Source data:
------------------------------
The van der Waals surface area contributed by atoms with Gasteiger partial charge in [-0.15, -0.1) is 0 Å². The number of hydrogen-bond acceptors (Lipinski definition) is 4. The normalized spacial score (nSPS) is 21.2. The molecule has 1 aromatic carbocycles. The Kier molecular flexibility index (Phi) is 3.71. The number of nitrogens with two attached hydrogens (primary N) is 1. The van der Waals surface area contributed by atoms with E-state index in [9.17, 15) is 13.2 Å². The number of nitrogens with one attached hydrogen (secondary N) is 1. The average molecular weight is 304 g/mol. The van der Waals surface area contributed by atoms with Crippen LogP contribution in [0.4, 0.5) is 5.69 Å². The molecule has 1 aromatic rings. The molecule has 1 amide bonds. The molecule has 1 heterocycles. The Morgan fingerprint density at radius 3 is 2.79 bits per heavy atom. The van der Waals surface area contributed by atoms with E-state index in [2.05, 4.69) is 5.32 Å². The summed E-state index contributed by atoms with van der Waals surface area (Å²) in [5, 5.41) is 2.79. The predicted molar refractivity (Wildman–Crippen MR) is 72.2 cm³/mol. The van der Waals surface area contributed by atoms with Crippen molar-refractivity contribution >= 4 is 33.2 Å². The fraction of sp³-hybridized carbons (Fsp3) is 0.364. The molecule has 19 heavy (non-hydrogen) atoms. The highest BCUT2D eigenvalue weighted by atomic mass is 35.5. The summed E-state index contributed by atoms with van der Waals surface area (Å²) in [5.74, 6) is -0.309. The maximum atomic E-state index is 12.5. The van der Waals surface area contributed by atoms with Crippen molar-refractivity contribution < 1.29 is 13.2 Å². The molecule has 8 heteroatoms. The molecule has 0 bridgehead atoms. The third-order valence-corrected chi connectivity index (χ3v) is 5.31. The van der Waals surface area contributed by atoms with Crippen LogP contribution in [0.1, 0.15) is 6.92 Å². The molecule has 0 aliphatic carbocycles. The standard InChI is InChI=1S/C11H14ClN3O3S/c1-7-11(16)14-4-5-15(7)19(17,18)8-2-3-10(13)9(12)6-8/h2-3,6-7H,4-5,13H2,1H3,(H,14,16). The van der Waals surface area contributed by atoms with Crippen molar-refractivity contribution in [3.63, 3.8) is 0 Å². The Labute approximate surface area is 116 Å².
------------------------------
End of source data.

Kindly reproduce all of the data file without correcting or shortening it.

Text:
The van der Waals surface area contributed by atoms with Gasteiger partial charge in [-0.15, -0.1) is 0 Å². The number of hydrogen-bond acceptors (Lipinski definition) is 4. The normalized spacial score (nSPS) is 21.2. The molecule has 1 aromatic carbocycles. The Kier molecular flexibility index (Phi) is 3.71. The number of nitrogens with two attached hydrogens (primary N) is 1. The van der Waals surface area contributed by atoms with E-state index in [9.17, 15) is 13.2 Å². The number of nitrogens with one attached hydrogen (secondary N) is 1. The average molecular weight is 304 g/mol. The van der Waals surface area contributed by atoms with Crippen LogP contribution in [0.4, 0.5) is 5.69 Å². The molecule has 1 aromatic rings. The molecule has 1 amide bonds. The molecule has 1 heterocycles. The Morgan fingerprint density at radius 3 is 2.79 bits per heavy atom. The van der Waals surface area contributed by atoms with E-state index in [2.05, 4.69) is 5.32 Å². The summed E-state index contributed by atoms with van der Waals surface area (Å²) in [5, 5.41) is 2.79. The predicted molar refractivity (Wildman–Crippen MR) is 72.2 cm³/mol. The van der Waals surface area contributed by atoms with Crippen molar-refractivity contribution >= 4 is 33.2 Å². The fraction of sp³-hybridized carbons (Fsp3) is 0.364. The molecule has 19 heavy (non-hydrogen) atoms. The highest BCUT2D eigenvalue weighted by atomic mass is 35.5. The summed E-state index contributed by atoms with van der Waals surface area (Å²) in [5.74, 6) is -0.309. The maximum atomic E-state index is 12.5. The van der Waals surface area contributed by atoms with Crippen molar-refractivity contribution < 1.29 is 13.2 Å². The molecule has 8 heteroatoms. The molecule has 0 bridgehead atoms. The third-order valence-corrected chi connectivity index (χ3v) is 5.31. The van der Waals surface area contributed by atoms with Crippen LogP contribution in [0.1, 0.15) is 6.92 Å². The molecule has 0 aliphatic carbocycles. The standard InChI is InChI=1S/C11H14ClN3O3S/c1-7-11(16)14-4-5-15(7)19(17,18)8-2-3-10(13)9(12)6-8/h2-3,6-7H,4-5,13H2,1H3,(H,14,16). The van der Waals surface area contributed by atoms with Crippen molar-refractivity contribution in [3.63, 3.8) is 0 Å². The Labute approximate surface area is 116 Å².